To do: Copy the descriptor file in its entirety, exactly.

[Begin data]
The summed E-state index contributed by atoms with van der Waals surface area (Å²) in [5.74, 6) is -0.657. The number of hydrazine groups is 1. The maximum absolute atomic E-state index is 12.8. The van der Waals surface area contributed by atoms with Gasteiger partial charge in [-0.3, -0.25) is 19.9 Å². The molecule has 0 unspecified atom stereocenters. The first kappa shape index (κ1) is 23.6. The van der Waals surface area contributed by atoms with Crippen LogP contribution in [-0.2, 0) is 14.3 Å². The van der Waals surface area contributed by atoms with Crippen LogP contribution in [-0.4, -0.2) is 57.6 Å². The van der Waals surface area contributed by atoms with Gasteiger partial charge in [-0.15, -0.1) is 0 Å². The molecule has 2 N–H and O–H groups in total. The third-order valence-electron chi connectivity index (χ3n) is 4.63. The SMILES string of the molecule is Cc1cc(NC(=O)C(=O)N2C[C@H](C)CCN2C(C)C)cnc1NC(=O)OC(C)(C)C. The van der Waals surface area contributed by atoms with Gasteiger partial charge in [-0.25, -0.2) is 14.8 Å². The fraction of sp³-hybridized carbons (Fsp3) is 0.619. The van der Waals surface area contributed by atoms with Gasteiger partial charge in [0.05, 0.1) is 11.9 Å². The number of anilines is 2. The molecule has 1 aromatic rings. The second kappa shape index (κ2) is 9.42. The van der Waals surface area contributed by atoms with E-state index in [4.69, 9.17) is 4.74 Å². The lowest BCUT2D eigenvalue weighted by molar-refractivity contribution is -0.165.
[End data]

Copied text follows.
The summed E-state index contributed by atoms with van der Waals surface area (Å²) in [5.74, 6) is -0.657. The number of hydrazine groups is 1. The maximum absolute atomic E-state index is 12.8. The van der Waals surface area contributed by atoms with Gasteiger partial charge in [-0.3, -0.25) is 19.9 Å². The molecule has 0 unspecified atom stereocenters. The first kappa shape index (κ1) is 23.6. The van der Waals surface area contributed by atoms with Crippen LogP contribution in [-0.2, 0) is 14.3 Å². The van der Waals surface area contributed by atoms with Crippen LogP contribution in [-0.4, -0.2) is 57.6 Å². The van der Waals surface area contributed by atoms with Gasteiger partial charge in [-0.15, -0.1) is 0 Å². The molecule has 2 N–H and O–H groups in total. The third-order valence-electron chi connectivity index (χ3n) is 4.63. The SMILES string of the molecule is Cc1cc(NC(=O)C(=O)N2C[C@H](C)CCN2C(C)C)cnc1NC(=O)OC(C)(C)C. The van der Waals surface area contributed by atoms with Gasteiger partial charge in [-0.25, -0.2) is 14.8 Å². The fraction of sp³-hybridized carbons (Fsp3) is 0.619. The van der Waals surface area contributed by atoms with Gasteiger partial charge in [0.05, 0.1) is 11.9 Å². The number of anilines is 2. The molecule has 1 aromatic rings. The second kappa shape index (κ2) is 9.42. The van der Waals surface area contributed by atoms with E-state index in [4.69, 9.17) is 4.74 Å². The lowest BCUT2D eigenvalue weighted by molar-refractivity contribution is -0.165.